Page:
“If we are to solve the major societal problems we face, simple answers are no use. We have to deal with the complexity,” says professor.
“We wanted to be problem-oriented,” says Professor Jørn Cruickshank at the University of Agder (UiA).
And by mentioning problem orientation, you, dear reader, may have lost the thread already.
But hang in there.
Professor Jørn Cruickshank at the University of Agder (UiA) believes that human geography as a subject is actually solution-oriented.
And solution-oriented sounds good, almost like a vision of a better future.
The problem is, however - and there we have a "problem" again - the problem is that in real life, problem and solution go together.
Together with Professor Jørund Aasetre, Cruickshank has edited the book Innføring i samfunnsgeografi (Introduction to human geography).
Across 324 pages and 14 chapters, 20 of the country's foremost human geographers present examples of various problems in society that need solutions. Many of them are dilemmas where the choice seems to be between plague and cholera.
“We have tried to show how human geographical thinking and research can contribute to solutions in several areas,” Cruickshank says.
Questions about the use of natural resources, cities and residential areas are debated daily in the media. According to the professor, this new introductory book provides multiple approaches to such challenges.
Rather than focusing on terms and concepts and theories and methods, Cruickshank and his co-editor have emphasised good examples and smart analyses.
“Concepts and theories are introduced along the way,” he says.
The researchers analyse the adverse effects of global meat production, among other things. They describe how we can create green jobs in the heavily industrialised Vestland region. And they show what happens when common land owned by the local people in Skjåk is turned into a national park.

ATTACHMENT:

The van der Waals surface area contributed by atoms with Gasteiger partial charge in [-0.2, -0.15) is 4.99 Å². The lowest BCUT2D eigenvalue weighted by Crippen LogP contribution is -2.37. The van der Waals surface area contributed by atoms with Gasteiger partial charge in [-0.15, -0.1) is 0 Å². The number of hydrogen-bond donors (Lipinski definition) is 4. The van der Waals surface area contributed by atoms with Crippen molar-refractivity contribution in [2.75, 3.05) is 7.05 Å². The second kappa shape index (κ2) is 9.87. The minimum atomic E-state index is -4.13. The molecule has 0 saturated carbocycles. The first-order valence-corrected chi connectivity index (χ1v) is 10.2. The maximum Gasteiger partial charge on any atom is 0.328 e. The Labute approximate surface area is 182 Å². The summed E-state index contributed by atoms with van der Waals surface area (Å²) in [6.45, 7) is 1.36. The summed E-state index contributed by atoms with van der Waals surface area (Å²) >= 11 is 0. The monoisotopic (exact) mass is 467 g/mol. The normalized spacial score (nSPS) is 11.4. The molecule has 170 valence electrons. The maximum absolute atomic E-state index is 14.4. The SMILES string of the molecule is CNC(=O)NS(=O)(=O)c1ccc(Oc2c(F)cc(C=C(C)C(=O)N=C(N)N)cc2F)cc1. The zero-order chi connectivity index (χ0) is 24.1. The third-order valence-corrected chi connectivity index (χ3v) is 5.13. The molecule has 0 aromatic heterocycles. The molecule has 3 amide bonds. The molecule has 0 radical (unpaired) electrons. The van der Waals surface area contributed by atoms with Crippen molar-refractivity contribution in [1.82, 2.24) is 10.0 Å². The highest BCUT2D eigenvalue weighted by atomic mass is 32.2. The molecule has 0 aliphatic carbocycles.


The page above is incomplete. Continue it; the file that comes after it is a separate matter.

“The challenges in modern society are complex, whether we are talking about energy shortages, social differences or global warming. For a social scientist it is tempting to approach complexity by simplifying, but society is not simple,” Cruickshank says.
According to the professor, it is too simple to treat capitalism only as a threat to culture, for example. It is also a simplification to claim that we must produce more energy since there are energy shortages.
“Society is not well served when social science offers too simple analyses. Science then leaves the really important matters to those in society who already have power, centrally and locally,” he says.
Take the problem of how we are going to solve the climate crisis, how we as a society are going to balance global concerns against local challenges. Simple solutions may be easy. It is relatively easy to develop and adopt global sustainability goals. Nor does it require much effort to adopt these goals at national and local levels.
Even models and guidelines for how to reach the goals are relatively easy to create. And local bureaucrats can nod affirmatively to plans from the central authorities.
“It is when ordinary politicians in towns and districts try to decide where to place a wind turbine or toll booth that the real battle comes. That is when we have to balance local culture and considerations for local value creation against climate considerations and global energy needs,” he says.
Social geography does not skip over this complexity but tries to develop an overview and help sort problems and possible solutions.
Cruickshank believes that social geographers do not have to leave the balancing up to politicians or local pressure groups.
“It is in the interplay between global phenomena and local resources and cultures that the battle is fought, and in that area we all need to manoeuvre wisely,” he says.
This is where he believes geography as a subject discipline comes into play. Human geography at its best can produce knowledge that helps us understand a little more of the complexity and helps us manoeuvre smartly.
“Social scientists can delve into the complexity, outline the background and issues, help sort challenges and point to possible solutions,” he says.
Innføring i samfunnsgeografi is a textbook for student teachers and geography students at universities and university colleges as well as teachers in upper secondary schools.
But the professor won’t object if bureaucrats, politicians and other societal actors also want to familiarise themselves with the material. Societal problems cannot be solved by the human geographer alone.
“We have to solve societal problem together,” Cruickshank says.